U.S. shoppers searched for deals on high-definition televisions and popular toys on Friday, as retailers hoped that "Black Friday" would kick off the best holiday shopping season in three years.
While some stores were open on Thursday and many retailers have offered "Black Friday" deals for weeks, shoppers still lined up late Thursday and early Friday for the annual day-after-Thanksgiving bargain hunt.
Black Friday is a term co-opted by retailers to refer to the time of year when their business moves into the black, or turns a profit. This year, the event will be about keeping sales momentum that has picked up modestly this year as the economy recovers.
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Some shoppers were disappointed in the offers they saw, even as they waited in line for hours before they could get in the door.
"I'm looking at the TV and it says save $70 and I'm like, come on, you've got to be kidding," said Sanjay Patil, as he waited outside a Best Buy in Princeton, New Jersey, along with about 50 other bargain hunters before midnight, even though the electronics retailer said stores open at 5 a.m.
"If it's Black Friday, it has to be 100 or 120 bucks savings minimum."
Others were anticipating the bargains they hoped to get. Nandini Ramkissoon, 19, staked out a spot near the stacks of $69 Blu-ray Disc players and $198 HDTVs set to go on sale at 5 a.m. inside a Wal-Mart in Secaucus, N.J.
"Wal-Mart is pretty good because they're letting their customers inside before time, and it's really cool," Ramkissoon said.
She and her parents arrived at 7 p.m. on Thursday, 10 hours early, to make sure they could get the TV they wanted.
Wal-Mart opened many of its U.S. discount stores on Thanksgiving Day and the doors stayed open overnight, a tactic it adopted after an employee was trampled to death two years ago on "Black Friday."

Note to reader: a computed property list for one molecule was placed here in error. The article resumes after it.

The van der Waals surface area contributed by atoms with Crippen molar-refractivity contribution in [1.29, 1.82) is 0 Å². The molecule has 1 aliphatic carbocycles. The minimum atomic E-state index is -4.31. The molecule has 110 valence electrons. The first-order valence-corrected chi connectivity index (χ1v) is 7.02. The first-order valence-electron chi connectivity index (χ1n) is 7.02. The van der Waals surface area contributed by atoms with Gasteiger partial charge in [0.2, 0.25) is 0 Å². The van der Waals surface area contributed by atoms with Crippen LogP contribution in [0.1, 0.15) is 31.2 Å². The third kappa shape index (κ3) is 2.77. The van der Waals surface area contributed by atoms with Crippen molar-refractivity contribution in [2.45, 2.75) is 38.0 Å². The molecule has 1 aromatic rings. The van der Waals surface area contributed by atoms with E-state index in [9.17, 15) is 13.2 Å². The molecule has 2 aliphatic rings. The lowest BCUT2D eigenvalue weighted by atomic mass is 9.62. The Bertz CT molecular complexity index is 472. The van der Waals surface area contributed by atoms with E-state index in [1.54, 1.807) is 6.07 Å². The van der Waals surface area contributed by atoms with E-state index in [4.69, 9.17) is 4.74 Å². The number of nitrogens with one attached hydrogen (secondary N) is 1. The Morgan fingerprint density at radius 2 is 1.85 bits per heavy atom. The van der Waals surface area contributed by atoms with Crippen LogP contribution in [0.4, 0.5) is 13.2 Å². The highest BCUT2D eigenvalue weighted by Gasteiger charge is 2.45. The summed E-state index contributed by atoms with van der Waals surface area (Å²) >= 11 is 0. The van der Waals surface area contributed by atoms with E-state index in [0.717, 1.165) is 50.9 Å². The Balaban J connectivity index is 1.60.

Ready to Shop
Consumers, whose spending accounts for about 70 percent of the U.S. economy, appear to be in the mood to shop. On Wednesday, the government reported a 0.3 percent increase in personal spending in October, compared with the previous month.
Other signs that the economy might be gaining steam include a two year-low in a closely watched measure of jobless benefits.
The National Retail Federation forecast that as many as 138 million people would go to stores this weekend. The industry trade group also forecast a 2.3 percent increase in sales during November and December, up from a 0.4 percent increase a year earlier. Other forecasts call for even greater increases.
Many retail stocks have rallied on investor hopes that the holiday season will be even better than expected. The Standard & Poor's retailing index rose 2.6 percent on Wednesday to its highest close in 3-1/2 years.
But that could also leave stocks vulnerable to a sell-off if sales and profits do not meet those heightened expectations, said Wall Street Strategies analyst Brian Sozzi.
"We're set up for a fall," Sozzi said. "We'll need strong earnings beats in the fourth quarter."
Despite the hooplah over Black Friday, there are still four more weeks until Christmas, and with consumers showing a tendency to do much of their shopping at the last minute before a holiday or event, analysts say that Black Friday is not a strong predictor for the season as a whole.
"Black Friday is different from the overall holiday season. Black Friday is an event," James Russo, vice president at market and consumer information monitor The Nielsen Co.
Some shoppers will put in a hard day's work on Black Friday.
After Wal-Mart, Ramkissoon said her family plans to go to Sears and other stores most of the day before returning home to Brooklyn.
"It's like a whole day with no sleep," she said.